Are the Impossible Burger and other plant-based 'meats' actually healthy?
The last time I had a “real” cheeseburger, it was 1999. I had already been a vegetarian for a while, but I wanted to see what it felt like. The burger tasted great, but I felt a real internal dilemma seeing the hanging carcasses at Fuddruckers and I ended up vomiting. My conscience was telling me something, through the upchuck, and I haven’t eaten one since. Back then, meat substitutes looked and tasted like salted cardboard. I ate those “vegetarian burgers” anyways, and while they never induced vomiting, I have always suspected that fake meat isn’t actually much better for you than than red meat. So I looked into the health implications of today's veggie burger stars: the Impossible Burger and its plant-based peers.
Lisa Drayer, a nutritionist and health journalist, recently concluded on CNN that if you “are choosing to eat these burgers solely for their health value, you may want to reconsider.” Strayer contends that while the newfangled flesh-like burger substitutes in the Impossible and Beyond burgers are better than beef for the environment, they’re not likely great for your body.
For one thing, the sodium content of fake meat is really high. “The faux meat burgers rank higher in sodium than the beef and turkey burgers, with the Impossible Burger containing 370 milligrams of sodium and the Beyond Burger containing 390 milligrams,” Drayer said. “A beef patty contains only 65 to 75 milligrams of sodium, depending on the brand, and a turkey burger has 95 to 115 milligrams.”
For reference, the American Heart Association suggests that adults have no more than 1,500 mg of sodium in a day, so both of these burgers would account for a large chunk of your daily sodium intake. If you add a single slice of Chao vegan cheese, my personal fave, at 180 mg, and an Udi’s GF bun at 350mg, you’re up to 920 mg of sodium, almost two-thirds of your recommended daily intake — in one sandwich. You might be compelled to hold the ketchup, and definitely the fries.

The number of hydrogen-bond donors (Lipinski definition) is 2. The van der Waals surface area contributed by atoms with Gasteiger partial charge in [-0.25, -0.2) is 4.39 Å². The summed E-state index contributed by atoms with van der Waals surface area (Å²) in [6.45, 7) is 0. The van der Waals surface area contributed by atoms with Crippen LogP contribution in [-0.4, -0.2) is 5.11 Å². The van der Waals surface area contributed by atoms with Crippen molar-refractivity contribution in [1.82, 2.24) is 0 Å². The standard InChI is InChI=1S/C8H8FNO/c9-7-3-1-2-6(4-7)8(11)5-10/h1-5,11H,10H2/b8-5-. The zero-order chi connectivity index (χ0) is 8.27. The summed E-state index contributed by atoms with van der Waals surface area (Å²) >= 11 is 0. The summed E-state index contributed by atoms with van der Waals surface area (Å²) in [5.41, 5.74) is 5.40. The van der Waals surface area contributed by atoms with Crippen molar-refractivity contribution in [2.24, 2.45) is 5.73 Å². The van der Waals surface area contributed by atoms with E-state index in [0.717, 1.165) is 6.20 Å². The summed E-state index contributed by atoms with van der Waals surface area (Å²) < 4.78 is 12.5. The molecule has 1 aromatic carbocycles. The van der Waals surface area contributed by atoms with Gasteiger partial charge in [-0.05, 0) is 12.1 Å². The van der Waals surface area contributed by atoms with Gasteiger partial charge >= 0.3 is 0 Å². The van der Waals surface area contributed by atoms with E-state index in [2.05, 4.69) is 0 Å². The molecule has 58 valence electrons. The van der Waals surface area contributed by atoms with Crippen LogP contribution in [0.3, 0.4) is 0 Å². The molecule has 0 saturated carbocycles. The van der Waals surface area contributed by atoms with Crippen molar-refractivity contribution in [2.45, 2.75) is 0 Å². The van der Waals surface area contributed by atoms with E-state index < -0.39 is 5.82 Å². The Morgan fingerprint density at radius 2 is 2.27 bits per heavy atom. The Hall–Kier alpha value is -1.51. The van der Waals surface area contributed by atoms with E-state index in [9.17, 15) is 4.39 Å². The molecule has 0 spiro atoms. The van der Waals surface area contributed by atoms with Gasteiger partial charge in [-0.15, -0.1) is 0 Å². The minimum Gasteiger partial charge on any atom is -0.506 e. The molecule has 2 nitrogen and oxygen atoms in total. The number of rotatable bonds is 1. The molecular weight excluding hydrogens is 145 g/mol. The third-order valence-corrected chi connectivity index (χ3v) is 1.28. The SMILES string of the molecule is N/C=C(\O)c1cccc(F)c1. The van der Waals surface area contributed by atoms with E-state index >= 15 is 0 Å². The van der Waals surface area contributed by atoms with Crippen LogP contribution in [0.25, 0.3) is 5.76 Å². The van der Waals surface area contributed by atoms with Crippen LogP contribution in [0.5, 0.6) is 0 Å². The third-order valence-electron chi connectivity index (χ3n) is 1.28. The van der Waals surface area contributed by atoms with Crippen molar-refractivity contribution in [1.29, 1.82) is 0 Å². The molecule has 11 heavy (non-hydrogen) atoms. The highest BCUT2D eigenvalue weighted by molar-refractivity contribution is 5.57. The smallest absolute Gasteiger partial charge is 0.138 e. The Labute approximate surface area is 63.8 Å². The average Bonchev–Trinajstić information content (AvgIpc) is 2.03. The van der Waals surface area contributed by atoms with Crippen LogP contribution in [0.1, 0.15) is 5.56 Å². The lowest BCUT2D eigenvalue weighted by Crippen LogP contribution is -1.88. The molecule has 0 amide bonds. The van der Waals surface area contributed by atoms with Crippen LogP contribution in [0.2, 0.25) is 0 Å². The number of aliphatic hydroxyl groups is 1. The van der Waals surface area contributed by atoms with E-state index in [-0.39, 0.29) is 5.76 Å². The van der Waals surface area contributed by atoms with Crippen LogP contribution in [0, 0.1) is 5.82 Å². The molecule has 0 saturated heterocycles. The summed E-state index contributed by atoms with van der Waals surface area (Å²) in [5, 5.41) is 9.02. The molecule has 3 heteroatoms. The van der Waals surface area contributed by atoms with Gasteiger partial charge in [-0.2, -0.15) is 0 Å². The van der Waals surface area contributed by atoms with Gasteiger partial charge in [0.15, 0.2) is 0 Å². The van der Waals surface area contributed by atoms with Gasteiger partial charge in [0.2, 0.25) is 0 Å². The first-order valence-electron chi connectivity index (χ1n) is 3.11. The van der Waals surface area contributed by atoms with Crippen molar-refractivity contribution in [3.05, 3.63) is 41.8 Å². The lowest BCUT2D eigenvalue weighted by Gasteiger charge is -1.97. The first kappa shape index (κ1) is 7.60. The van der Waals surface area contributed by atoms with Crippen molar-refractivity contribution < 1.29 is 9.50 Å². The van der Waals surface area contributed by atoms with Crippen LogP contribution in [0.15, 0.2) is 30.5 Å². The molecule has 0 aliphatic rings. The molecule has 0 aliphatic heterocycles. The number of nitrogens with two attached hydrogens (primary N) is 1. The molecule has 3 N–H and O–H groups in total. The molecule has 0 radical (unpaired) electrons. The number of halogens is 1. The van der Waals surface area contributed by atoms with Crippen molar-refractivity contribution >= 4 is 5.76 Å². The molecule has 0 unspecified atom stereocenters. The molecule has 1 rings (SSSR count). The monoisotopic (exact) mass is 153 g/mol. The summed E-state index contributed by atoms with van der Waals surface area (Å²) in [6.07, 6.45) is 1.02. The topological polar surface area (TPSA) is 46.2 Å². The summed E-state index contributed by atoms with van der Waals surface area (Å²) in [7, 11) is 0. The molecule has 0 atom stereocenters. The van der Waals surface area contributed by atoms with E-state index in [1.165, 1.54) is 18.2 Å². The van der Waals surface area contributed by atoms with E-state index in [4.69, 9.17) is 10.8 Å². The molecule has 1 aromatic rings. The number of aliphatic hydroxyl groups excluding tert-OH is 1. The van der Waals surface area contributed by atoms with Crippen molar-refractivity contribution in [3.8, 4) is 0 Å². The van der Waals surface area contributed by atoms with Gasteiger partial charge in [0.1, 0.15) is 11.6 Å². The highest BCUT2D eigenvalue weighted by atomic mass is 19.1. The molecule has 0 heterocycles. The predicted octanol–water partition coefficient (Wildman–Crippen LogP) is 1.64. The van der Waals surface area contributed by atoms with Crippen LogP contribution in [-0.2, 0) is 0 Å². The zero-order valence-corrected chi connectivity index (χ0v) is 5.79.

The protein content of both Impossible and Beyond are similar to meat burgers, so that’s reassuring. But you know how the Impossible burgers look “bloody” or “bleed” while being cooked? The New Republic reported in June that, “Impossible uses genetically modified soy protein,” and, “genetically modified soy leghemoglobin — also known as “heme”— which gives the burger its meaty flavor and red, blood-like drippings.”
What’s wrong with “heme,” besides the disturbingly multisyllabic chemical ingredients? Well, it wasn’t approved for human consumption by the FDA until last summer, and it’s still not approved to be used as a color additive and sold in grocery stores. So basically, we’re just beginning to see what these ingredients can do to our bodies versus knowing the dangers of them intimately, like we do with red meat.
Not all fake meats are created equal, though, and while Impossible has some questionable additives, Jessica Blanchard, a New Orleans-based holistic nutritionist and dietician, feels that the Beyond Burger might be a decently healthy choice. While this assertion isn't yet proven, she points to the fact that there aren't as many “scary ingredients,” on the packaging, which feels reassuring.
Blanchard says, however, that if you want to enjoy any plant-based burger every now and then, the healthiest way would be to “cut it in half, eat it with sprouted-grain bread, and heap on lots of veggies. My husband and I share a Beyond Burger every week or two.”
Don’t kid yourself. Fake meat is junk food, too. That’s kind of the point. But no animals were harmed making them and they’re better for the environment, and as Blanchard says, “While these faux burgers aren't the healthiest choice, they are far better than most processed foods.”